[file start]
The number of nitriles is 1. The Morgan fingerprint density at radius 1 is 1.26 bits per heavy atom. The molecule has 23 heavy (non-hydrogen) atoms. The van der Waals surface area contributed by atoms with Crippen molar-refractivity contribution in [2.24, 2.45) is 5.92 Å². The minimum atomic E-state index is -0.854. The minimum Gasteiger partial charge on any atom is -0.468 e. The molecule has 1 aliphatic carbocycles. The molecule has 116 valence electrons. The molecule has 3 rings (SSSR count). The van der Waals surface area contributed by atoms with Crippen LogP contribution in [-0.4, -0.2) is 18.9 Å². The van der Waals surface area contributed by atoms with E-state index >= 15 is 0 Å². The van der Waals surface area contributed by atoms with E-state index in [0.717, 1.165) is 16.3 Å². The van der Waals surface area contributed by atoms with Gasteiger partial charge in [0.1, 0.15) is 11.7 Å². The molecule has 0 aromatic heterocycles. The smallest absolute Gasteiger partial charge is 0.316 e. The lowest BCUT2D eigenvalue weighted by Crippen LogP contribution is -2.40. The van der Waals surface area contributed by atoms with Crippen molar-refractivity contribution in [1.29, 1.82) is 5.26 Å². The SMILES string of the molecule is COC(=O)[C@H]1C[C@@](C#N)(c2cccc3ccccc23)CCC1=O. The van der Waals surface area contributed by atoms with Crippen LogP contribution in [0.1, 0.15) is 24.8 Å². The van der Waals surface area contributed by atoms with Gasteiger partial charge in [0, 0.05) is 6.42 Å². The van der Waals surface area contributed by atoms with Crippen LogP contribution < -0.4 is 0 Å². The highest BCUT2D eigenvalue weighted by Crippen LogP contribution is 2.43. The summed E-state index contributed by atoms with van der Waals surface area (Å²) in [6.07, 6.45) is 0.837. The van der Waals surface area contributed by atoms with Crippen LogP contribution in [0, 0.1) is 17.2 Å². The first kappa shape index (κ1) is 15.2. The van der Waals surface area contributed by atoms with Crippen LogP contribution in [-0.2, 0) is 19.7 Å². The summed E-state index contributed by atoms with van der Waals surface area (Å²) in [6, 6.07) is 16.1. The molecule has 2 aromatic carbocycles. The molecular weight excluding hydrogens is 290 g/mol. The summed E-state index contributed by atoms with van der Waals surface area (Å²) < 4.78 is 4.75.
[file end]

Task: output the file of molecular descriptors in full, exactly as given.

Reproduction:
The number of nitriles is 1. The Morgan fingerprint density at radius 1 is 1.26 bits per heavy atom. The molecule has 23 heavy (non-hydrogen) atoms. The van der Waals surface area contributed by atoms with Crippen molar-refractivity contribution in [2.24, 2.45) is 5.92 Å². The minimum atomic E-state index is -0.854. The minimum Gasteiger partial charge on any atom is -0.468 e. The molecule has 1 aliphatic carbocycles. The molecule has 116 valence electrons. The molecule has 3 rings (SSSR count). The van der Waals surface area contributed by atoms with Crippen LogP contribution in [-0.4, -0.2) is 18.9 Å². The van der Waals surface area contributed by atoms with E-state index >= 15 is 0 Å². The van der Waals surface area contributed by atoms with E-state index in [0.717, 1.165) is 16.3 Å². The van der Waals surface area contributed by atoms with Gasteiger partial charge in [0.1, 0.15) is 11.7 Å². The molecule has 0 aromatic heterocycles. The smallest absolute Gasteiger partial charge is 0.316 e. The lowest BCUT2D eigenvalue weighted by Crippen LogP contribution is -2.40. The van der Waals surface area contributed by atoms with Crippen molar-refractivity contribution in [1.29, 1.82) is 5.26 Å². The SMILES string of the molecule is COC(=O)[C@H]1C[C@@](C#N)(c2cccc3ccccc23)CCC1=O. The van der Waals surface area contributed by atoms with Crippen LogP contribution in [0.1, 0.15) is 24.8 Å². The van der Waals surface area contributed by atoms with Gasteiger partial charge in [0, 0.05) is 6.42 Å². The van der Waals surface area contributed by atoms with Crippen LogP contribution < -0.4 is 0 Å². The highest BCUT2D eigenvalue weighted by Crippen LogP contribution is 2.43. The summed E-state index contributed by atoms with van der Waals surface area (Å²) in [6.07, 6.45) is 0.837. The van der Waals surface area contributed by atoms with Crippen LogP contribution in [0, 0.1) is 17.2 Å². The first kappa shape index (κ1) is 15.2. The van der Waals surface area contributed by atoms with Crippen LogP contribution in [-0.2, 0) is 19.7 Å². The summed E-state index contributed by atoms with van der Waals surface area (Å²) in [6, 6.07) is 16.1. The molecule has 2 aromatic carbocycles. The molecular weight excluding hydrogens is 290 g/mol. The summed E-state index contributed by atoms with van der Waals surface area (Å²) < 4.78 is 4.75.